UK fiscal regime being revamped to reflect maturity of basinNews // March 19, 2015
Wood Mackenzie has completed an initial assessment of the four changes to the UK Continental Shelf (UKCS) upstream fiscal regime that the UK Government announced today (18 March) in the 2015 Budget.
Wood Mackenzie's upstream research concludes that this is a much needed revamp of the fiscal regime, reflecting the maturity of the UKCS basin and that the changes represent a significant response to industry pressure, lower oil prices and higher costs.
Mhairidh Evans, UK Upstream Senior Research Analyst for Wood Mackenzie, said: "The announcement was largely in line with what we were expecting and will be widely welcomed by industry. The Investment Allowance simplifies and widens the scope of the current Value Allowance system. Cuts in the headline rates will reduce the marginal tax rate for most onstream and all new fields from 60 per cent to 50 per cent.
"For older fields also liable for PRT, this reduction will be 80 per cent to 67.5 per cent%. We estimate that 50 of the 328 onstream fields in the UKCS pay PRT. Although this only impacts about 15 per cent of fields, this is the lowest rate of PRT since the 1970s and will increase the share of field profits by 62.5 per cent," adds Ms Evans.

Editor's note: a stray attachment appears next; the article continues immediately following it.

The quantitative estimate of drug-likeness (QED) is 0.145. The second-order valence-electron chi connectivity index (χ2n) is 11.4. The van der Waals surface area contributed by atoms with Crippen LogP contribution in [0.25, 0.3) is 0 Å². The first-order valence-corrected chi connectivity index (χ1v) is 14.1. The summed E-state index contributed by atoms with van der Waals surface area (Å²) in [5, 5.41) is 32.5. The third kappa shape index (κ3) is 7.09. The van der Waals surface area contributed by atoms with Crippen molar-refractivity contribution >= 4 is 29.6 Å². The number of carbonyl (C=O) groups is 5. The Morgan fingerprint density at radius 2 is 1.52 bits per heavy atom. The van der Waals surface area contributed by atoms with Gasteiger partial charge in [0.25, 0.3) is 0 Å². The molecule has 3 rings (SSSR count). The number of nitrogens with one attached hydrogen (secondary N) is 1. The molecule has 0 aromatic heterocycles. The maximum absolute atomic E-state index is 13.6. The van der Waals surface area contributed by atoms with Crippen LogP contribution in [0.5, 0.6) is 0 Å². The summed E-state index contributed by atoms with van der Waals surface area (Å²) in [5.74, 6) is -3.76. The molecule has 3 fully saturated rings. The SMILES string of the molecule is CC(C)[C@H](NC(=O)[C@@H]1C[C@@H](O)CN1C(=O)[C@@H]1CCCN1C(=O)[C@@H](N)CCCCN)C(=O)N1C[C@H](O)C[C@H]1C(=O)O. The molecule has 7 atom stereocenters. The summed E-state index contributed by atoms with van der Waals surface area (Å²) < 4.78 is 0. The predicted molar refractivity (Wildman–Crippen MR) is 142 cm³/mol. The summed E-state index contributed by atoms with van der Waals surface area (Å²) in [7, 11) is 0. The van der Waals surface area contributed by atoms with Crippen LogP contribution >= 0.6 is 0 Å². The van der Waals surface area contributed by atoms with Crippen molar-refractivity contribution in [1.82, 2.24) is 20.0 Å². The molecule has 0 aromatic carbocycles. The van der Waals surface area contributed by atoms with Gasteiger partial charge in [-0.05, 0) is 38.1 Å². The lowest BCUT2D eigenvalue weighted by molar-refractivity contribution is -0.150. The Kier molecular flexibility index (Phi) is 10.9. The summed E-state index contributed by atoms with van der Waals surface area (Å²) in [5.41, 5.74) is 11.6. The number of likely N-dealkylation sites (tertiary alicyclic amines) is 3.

"While the announcement is beneficial for onstream fields and already-discovered resources, there will be disappointment that more hasn't been done to revive exploration.
"The effect of the Investment Allowance is unlikely to extend to opening new plays, and £20 million will be used up quickly on surveys in frontier areas. Further work will still be required to address the long-term challenges of the UK's high-cost operating environment and dry project pipeline."
The announced changes are:
• Reduction in Supplementary Charge Tax (SCT) from 30% to 20%
• Reduction in Petroleum Revenue Tax (PRT) from 50% to 35%
• Introduction of a basin-wide Investment Allowance, allowing exemption of 62.5% of new investment expenditure from SCT
• £20 million support in 2015-16 for surveys of under-explored areas